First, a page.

You can expect to learn how ultra-small metallic nanoparticles can be easily synthesized via a continuous process in a microfluidic reactor. The setup allows an easy and fast parameter optimization and includes all necessary inline analytics. Due to its modularity and an easy parameter change the whole setup becomes multi-purpose. A tight process control guarantees scalability and reproducibility of results. You can achieve a nano-catalysts production with a high space-time yield.

 

 

Thinking ahead:

  • Modular setup allowing the synthesis of metallic nanoparticles like Cu, Au and Pd, in combination with carriers or co-catalysts like ZnO or Al2O3.
  • Process development / screening of different sizes, formulations and combinations.
  • Pilot-scale production for kilogram amounts.

Your experts:

Dr. Ralph Sperling
© Photo Fraunhofer ICT-IMM

Dr. Ralph Sperling, graduate physicist, joined the Fraunhofer ICT-IMM team in 2012. His research includes nanoparticle synthesis and analysis, in particular quantum dots, with a focus on continuous processes and optical spectroscopy for online analysis.

Christoph Schindler
© Photo Fraunhofer ICT-IMM

Christoph Schindler, graduate chemical engineer, joined the Fraunhofer ICT-IMM as a PhD student in 2015. His research focuses on the process development for nanoparticle synthesis, including the adaption of systems to flow chemistry, scale up and process intensification and the integration of process control systems.

Continuous Flow Production of Functional Polymeric Particles

Temperature-responsive polyacrylate-based capsules
© Photo Fraunhofer ICT-IMM

Temperature-responsive polyacrylate-based capsules

Hybrid polyacrylate/SiO2 particles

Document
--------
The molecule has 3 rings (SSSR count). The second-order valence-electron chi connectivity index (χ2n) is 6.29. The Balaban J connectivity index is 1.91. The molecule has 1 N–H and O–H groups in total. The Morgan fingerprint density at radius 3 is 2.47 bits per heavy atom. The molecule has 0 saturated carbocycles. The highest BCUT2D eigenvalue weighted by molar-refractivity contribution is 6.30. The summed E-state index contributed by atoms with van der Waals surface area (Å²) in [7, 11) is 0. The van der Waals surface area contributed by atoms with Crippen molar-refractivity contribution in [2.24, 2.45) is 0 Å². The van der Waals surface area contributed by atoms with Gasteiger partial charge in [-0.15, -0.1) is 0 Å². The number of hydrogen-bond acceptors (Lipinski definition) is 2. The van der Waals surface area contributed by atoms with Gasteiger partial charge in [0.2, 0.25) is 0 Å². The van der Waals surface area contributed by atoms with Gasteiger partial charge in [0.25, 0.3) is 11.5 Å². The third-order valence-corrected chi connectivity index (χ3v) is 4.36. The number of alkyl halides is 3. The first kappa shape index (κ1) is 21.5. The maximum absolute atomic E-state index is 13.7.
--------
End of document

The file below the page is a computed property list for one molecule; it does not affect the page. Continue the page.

© Photo Fraunhofer ICT-IMM

Hybrid polyacrylate/SiO2 particles

You can expect to learn how functionalized particles/capsules can be formulated continuously from synthetic and natural polymers through an emulsification solvent evaporation method. A continuous and controlled feed of the components results in the formation of particles with adjustable size (between 100 nm and 10 μm) and degree of functionality. Encapsulation yield of hydrophobic and hydrophilic liquid or solid agents up to 80 wt% can be reached. The process for the production of aqueous polymer-based dispersions is applicable for versatile materials, highly reproducible and scalable. The implementation of inline/online process control and particle characterization is possible.

Thinking ahead:

  • Combination of materials with different properties in one particle to produce advanced products with unique synergetic effects.
  • High yield encapsulation of active agents for effective protection and controlled release upon physical, chemical or biological stimulus.

Your expert:

Dr. Anna Musyanovych
© Photo Fraunhofer ICT-IMM

Dr. Anna Musyanovych, graduate biotechnologist, joined the Fraunhofer ICT-IMM team in 2013. Her research focuses on the development of formulation concepts and continuous processes for the production of polymer-based particles and capsules with on-demand release function.

BIOGO – Conversion of pyrolysis oil to synthetic gasoline via synthesis gas and methanol

EcoTrainer® for synthetic fuel production
© Photo Fraunhofer ICT-IMM

EcoTrainer® for synthetic fuel production

Miniplant set-up for the conversion of pyrolysis oil to synthesis gas
© Photo Fraunhofer ICT-IMM

Miniplant set-up for the conversion of pyrolysis oil to synthesis gas